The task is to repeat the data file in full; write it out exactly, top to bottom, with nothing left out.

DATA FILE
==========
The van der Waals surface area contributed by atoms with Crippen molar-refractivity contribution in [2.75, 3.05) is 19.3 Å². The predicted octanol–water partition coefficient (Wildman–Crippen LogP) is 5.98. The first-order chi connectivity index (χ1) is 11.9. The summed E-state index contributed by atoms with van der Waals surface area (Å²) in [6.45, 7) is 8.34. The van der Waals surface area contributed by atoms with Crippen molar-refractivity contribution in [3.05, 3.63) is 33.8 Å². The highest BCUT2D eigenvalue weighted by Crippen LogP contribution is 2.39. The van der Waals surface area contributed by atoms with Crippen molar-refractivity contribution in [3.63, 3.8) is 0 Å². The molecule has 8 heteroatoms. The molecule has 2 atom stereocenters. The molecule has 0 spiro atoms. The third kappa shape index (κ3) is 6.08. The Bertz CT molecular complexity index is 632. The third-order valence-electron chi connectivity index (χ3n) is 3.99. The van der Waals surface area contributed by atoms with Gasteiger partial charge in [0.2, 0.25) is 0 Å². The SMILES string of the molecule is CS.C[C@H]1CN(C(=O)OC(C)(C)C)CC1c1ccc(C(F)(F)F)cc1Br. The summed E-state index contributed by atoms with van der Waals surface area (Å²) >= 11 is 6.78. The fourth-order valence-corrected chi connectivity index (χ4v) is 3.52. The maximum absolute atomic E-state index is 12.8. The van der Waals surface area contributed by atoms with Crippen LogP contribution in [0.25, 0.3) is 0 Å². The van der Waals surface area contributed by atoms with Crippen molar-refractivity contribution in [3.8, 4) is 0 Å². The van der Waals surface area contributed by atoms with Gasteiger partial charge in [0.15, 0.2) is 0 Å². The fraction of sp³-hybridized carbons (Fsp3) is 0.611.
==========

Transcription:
The van der Waals surface area contributed by atoms with Crippen molar-refractivity contribution in [2.75, 3.05) is 19.3 Å². The predicted octanol–water partition coefficient (Wildman–Crippen LogP) is 5.98. The first-order chi connectivity index (χ1) is 11.9. The summed E-state index contributed by atoms with van der Waals surface area (Å²) in [6.45, 7) is 8.34. The van der Waals surface area contributed by atoms with Crippen molar-refractivity contribution in [3.05, 3.63) is 33.8 Å². The highest BCUT2D eigenvalue weighted by Crippen LogP contribution is 2.39. The van der Waals surface area contributed by atoms with Crippen molar-refractivity contribution in [3.63, 3.8) is 0 Å². The molecule has 8 heteroatoms. The molecule has 2 atom stereocenters. The molecule has 0 spiro atoms. The third kappa shape index (κ3) is 6.08. The Bertz CT molecular complexity index is 632. The third-order valence-electron chi connectivity index (χ3n) is 3.99. The van der Waals surface area contributed by atoms with Gasteiger partial charge in [0.2, 0.25) is 0 Å². The SMILES string of the molecule is CS.C[C@H]1CN(C(=O)OC(C)(C)C)CC1c1ccc(C(F)(F)F)cc1Br. The summed E-state index contributed by atoms with van der Waals surface area (Å²) >= 11 is 6.78. The fourth-order valence-corrected chi connectivity index (χ4v) is 3.52. The maximum absolute atomic E-state index is 12.8. The van der Waals surface area contributed by atoms with Crippen LogP contribution in [0.25, 0.3) is 0 Å². The van der Waals surface area contributed by atoms with Crippen molar-refractivity contribution in [3.8, 4) is 0 Å². The van der Waals surface area contributed by atoms with Gasteiger partial charge in [0.15, 0.2) is 0 Å². The fraction of sp³-hybridized carbons (Fsp3) is 0.611.